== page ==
The Rings of Saturn

W G Sebald (Author) Michael Hulse (Translator)
Available

Description

The Rings of Saturn--with its curious archive of photographs--records a walking tour of the eastern coast of England. A few of the things which cross the path and mind of its narrator (who both is and is not Sebald) are lonely eccentrics, Sir Thomas Browne's skull, a matchstick model of the Temple of Jerusalem, recession-hit seaside towns, wooded hills, Joseph Conrad, Rembrandt's "Anatomy Lesson," the natural history of the herring, the massive bombings of WWII, the dowager Empress Tzu Hsi, and the silk industry in Norwich. W.G. Sebald's The Emigrants (New Directions, 1996) was hailed by Susan Sontag as an "astonishing masterpiece perfect while being unlike any book one has ever read." It was "one of the great books of the last few years," noted Michael Ondaatje, who now acclaims The Rings of Saturn "an even more inventive work than its predecessor, The Emigrants."

Product Details

Price
$16.95  $15.59
Publisher
New Directions Publishing Corporation
Publish Date
November 08, 2016
Pages
304
Dimensions
5.3 X 0.9 X 7.9 inches | 0.75 pounds
Language
English
Type
Paperback
EAN/UPC
9780811226158
BISAC Categories:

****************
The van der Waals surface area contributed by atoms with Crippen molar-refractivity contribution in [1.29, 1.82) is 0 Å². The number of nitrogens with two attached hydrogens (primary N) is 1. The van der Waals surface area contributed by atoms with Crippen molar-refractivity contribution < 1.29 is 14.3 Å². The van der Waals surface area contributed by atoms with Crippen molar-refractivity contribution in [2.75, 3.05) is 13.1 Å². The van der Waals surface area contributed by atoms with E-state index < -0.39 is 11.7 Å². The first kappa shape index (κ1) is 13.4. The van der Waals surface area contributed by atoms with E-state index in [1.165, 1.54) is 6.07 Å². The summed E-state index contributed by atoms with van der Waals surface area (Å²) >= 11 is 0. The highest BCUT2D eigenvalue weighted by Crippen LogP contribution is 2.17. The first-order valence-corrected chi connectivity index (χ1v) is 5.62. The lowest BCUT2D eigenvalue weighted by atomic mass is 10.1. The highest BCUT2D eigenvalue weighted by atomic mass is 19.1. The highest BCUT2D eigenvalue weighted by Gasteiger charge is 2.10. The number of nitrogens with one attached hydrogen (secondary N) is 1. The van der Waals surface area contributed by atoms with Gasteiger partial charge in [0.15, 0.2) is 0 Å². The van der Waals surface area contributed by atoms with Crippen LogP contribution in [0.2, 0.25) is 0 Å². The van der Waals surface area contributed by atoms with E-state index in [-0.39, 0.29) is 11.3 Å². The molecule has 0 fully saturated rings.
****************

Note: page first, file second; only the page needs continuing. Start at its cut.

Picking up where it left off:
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About the Author

W. G. Sebald was born in Germany in 1944 and died in 2001. He is the author of The Emigrants, The Rings of Saturn, Vertigo, Austerlitz, After Nature, On the Natural History of Destruction, Unrecounted and Campo Santo
Michael Hulse is an English translator, critic, and poet. Hulse has translated more than sixty books from the German.

Reviews

Think of W.G. Sebald as memory's Einstein.--Richard Eder
He is an addiction, and, once button-holed by his books, you have neither the wish nor the will to tear yourself away.--Anthony Lane
An extraordinary palimpsest of nature, human, and literary history.--Merle Rubin
Sublime.--Cynthia Ozick
Out of exquisitely attuned feeling for the past, Sebald fashioned an entirely new form of literature. I've read his books countless times trying to understand how he did it. In the end, I can only say that he practiced a kind of magic born out of almost supernatural sensitivity.--Nicole Krauss
In Sebald's writing, everything is connected, everything webbed together by the unseen threads of history, or chance, or fate, or death... beautiful and unsettling, elevated into an art of the uncanny--an art that was, in the end, Sebald's strange and inscrutable gift.
The first thing to be said about W. G. Sebald's books is that they always had a posthumous quality to them. He wrote--as was often remarked--like a ghost. He was one of the most innovative writers of the late twentieth century, and yet part of this originality derived from the way his prose felt exhumed from the nineteenth.--Geoff Dyer